The first co-defendant in Fulton County District Attorney Fani Willis’ cases involving former President Donald Trump has entered a plea of guilty in an agreement made with the top prosecutor.
“Bail bondsman Scott Hall on Friday became the first defendant in the Fulton County election interference case to take a plea agreement with prosecutors, signaling the probe has entered a dynamic new phase,” the Atlanta Journal-Constitution reported.
“During an impromptu hearing before Fulton Superior Court Judge Scott McAfee, Hall, with his attorney by his side, pleaded guilty to five misdemeanor counts of conspiracy to commit intentional interference with the performance of election duties,” the outlet noted further.
“Hall agreed to testify truthfully when called, five years probation, a $5,000 fine, 200 hours of community service and a ban on polling and election administration-related activities. He also recorded a statement for prosecutors and pledged to pen a letter of apology to Georgia voters,” the AJC added.
Fulton County prosecutors have been presented with a major success following the plea deal made in regards to Trump’s case. The first two defendants to enter trial, Sidney Powell and Kenneth Chesebro, are scheduled to begin their hearings on October 20th.
Trump and 18 other co-defendants have been accused of conspiring to alter Georgia election results.
His legal team had previously planned to move his case from state court into federal court in an effort to seek dismissal of all charges by reason of presidential immunity due to his acting as part of official capacity.
However, this strategy appears now to have changed according to recent reports.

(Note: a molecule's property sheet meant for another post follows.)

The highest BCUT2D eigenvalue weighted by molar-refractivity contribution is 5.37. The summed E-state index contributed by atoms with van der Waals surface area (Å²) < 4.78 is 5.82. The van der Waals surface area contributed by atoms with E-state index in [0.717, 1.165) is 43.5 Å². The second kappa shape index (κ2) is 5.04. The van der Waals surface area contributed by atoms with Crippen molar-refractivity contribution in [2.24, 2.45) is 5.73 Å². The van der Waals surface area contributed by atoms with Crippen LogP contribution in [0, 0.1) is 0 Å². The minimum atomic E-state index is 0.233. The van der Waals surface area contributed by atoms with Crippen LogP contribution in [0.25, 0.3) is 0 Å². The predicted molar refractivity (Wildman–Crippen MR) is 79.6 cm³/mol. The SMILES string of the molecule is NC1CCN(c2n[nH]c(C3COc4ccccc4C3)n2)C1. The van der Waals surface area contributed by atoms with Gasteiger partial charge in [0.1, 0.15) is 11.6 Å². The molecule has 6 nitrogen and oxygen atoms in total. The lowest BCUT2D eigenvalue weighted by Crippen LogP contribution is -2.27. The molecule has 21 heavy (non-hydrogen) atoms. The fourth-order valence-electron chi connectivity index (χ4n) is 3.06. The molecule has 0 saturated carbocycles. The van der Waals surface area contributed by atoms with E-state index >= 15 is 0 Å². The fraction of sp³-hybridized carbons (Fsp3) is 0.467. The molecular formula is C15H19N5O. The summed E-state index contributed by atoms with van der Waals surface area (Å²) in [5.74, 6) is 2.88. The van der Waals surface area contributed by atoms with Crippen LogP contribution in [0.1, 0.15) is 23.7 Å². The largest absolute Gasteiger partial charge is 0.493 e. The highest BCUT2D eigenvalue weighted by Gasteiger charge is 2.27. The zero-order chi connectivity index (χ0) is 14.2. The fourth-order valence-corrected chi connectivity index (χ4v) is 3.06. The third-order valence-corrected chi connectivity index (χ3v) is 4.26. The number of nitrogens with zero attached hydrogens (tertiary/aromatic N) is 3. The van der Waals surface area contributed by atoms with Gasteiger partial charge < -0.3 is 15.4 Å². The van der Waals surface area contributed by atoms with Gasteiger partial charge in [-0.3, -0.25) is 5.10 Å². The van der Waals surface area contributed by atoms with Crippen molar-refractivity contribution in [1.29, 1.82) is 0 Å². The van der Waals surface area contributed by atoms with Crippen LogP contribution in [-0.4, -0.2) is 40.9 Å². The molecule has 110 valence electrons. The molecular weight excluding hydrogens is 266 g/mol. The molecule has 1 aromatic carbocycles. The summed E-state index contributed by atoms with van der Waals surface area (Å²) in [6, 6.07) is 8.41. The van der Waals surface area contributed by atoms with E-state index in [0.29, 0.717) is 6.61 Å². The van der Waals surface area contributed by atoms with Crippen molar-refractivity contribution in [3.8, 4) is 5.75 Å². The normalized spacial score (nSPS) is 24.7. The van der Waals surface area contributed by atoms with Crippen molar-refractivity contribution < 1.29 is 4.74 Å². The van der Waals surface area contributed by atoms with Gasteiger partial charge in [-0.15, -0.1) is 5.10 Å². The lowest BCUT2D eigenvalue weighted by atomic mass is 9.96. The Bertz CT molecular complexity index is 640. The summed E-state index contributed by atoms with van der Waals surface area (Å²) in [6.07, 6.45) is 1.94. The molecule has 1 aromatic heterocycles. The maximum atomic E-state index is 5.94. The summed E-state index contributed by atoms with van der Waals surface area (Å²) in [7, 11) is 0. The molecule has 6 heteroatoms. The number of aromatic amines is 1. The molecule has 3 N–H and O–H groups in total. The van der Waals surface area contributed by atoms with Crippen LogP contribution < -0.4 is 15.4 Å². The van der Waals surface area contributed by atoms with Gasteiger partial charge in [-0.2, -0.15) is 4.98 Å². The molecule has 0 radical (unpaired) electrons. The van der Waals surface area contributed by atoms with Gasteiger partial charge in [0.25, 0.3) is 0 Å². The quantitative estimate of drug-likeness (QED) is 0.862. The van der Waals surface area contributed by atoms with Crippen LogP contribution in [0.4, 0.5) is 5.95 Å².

Meanwhile, CNN Legal Analyst Elie Honig has cautioned that a potential issue with the indictment is the possibility of Trump and his allies attempting to relocate the trial outside of Georgia’s primarily Democratic county, despite former Trump White House Chief of Staff Mark Meadows’ unsuccessful effort.
“The other big issue – and we just said this word – is removal. Get ready for a lot of talk about removal. Mark Meadows is already trying to do this. Donald Trump will try to follow. In a nutshell, what this means is, if a federal official gets charged with a state crime that relates to that federal official’s official job duties, you can get the case removed.”
Honig argued that such duties must be “within the legitimate scope of those jobs,” adding that is “an important qualification. He [Trump and others] can get the case moved over to federal court and then potentially dismissed. So, these are really important motions. Mark Meadows has already done this, Trump is sure to follow.”
“The hard part [is] it’s a lot of work. You’re not going to be able to try all 19 at once. That’s not going to happen. And you just never know how every one of these defendants, let’s put aside Trump. Every one of these defendants, even the people we heard of, is going to mount a furious defense, as is their right to do,” Honig said.
“They all work together as one cohesive entity towards an illegal end,” Honig said. “You have the advantage to pick off some low-hanging fruit and get them to flip.”
A comprehensive examination of Willis’ extensive accusations against Trump and the other accused may prove to be too challenging for her in the long term.
A.R. Hoffman, Associate Editor of the New York Sun, remarked this week that former Trump White House Chief of Staff Mark Meadows’ assertion of “serious constitutional concerns” with regards to his prosecution could potentially jeopardize District Attorney Fani Willis’s racketeering case before it reaches fruition.